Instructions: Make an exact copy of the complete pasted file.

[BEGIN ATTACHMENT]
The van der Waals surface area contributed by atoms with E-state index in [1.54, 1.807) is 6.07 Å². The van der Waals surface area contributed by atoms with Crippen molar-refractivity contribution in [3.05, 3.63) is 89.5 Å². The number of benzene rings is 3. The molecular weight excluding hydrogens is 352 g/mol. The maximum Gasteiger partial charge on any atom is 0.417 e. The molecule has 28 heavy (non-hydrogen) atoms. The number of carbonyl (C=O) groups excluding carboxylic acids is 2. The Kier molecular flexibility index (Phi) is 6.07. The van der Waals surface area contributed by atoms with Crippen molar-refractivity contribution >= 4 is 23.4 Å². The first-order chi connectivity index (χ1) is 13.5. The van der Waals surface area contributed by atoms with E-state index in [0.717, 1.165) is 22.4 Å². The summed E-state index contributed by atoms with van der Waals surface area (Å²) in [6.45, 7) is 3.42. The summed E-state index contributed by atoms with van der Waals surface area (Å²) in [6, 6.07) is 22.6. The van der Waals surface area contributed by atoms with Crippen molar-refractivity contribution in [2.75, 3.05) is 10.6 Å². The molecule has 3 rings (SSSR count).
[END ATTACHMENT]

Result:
The van der Waals surface area contributed by atoms with E-state index in [1.54, 1.807) is 6.07 Å². The van der Waals surface area contributed by atoms with Crippen molar-refractivity contribution in [3.05, 3.63) is 89.5 Å². The number of benzene rings is 3. The molecular weight excluding hydrogens is 352 g/mol. The maximum Gasteiger partial charge on any atom is 0.417 e. The molecule has 28 heavy (non-hydrogen) atoms. The number of carbonyl (C=O) groups excluding carboxylic acids is 2. The Kier molecular flexibility index (Phi) is 6.07. The van der Waals surface area contributed by atoms with Crippen molar-refractivity contribution >= 4 is 23.4 Å². The first-order chi connectivity index (χ1) is 13.5. The van der Waals surface area contributed by atoms with E-state index in [0.717, 1.165) is 22.4 Å². The summed E-state index contributed by atoms with van der Waals surface area (Å²) in [6.45, 7) is 3.42. The summed E-state index contributed by atoms with van der Waals surface area (Å²) in [6, 6.07) is 22.6. The van der Waals surface area contributed by atoms with Crippen molar-refractivity contribution in [2.75, 3.05) is 10.6 Å². The molecule has 3 rings (SSSR count).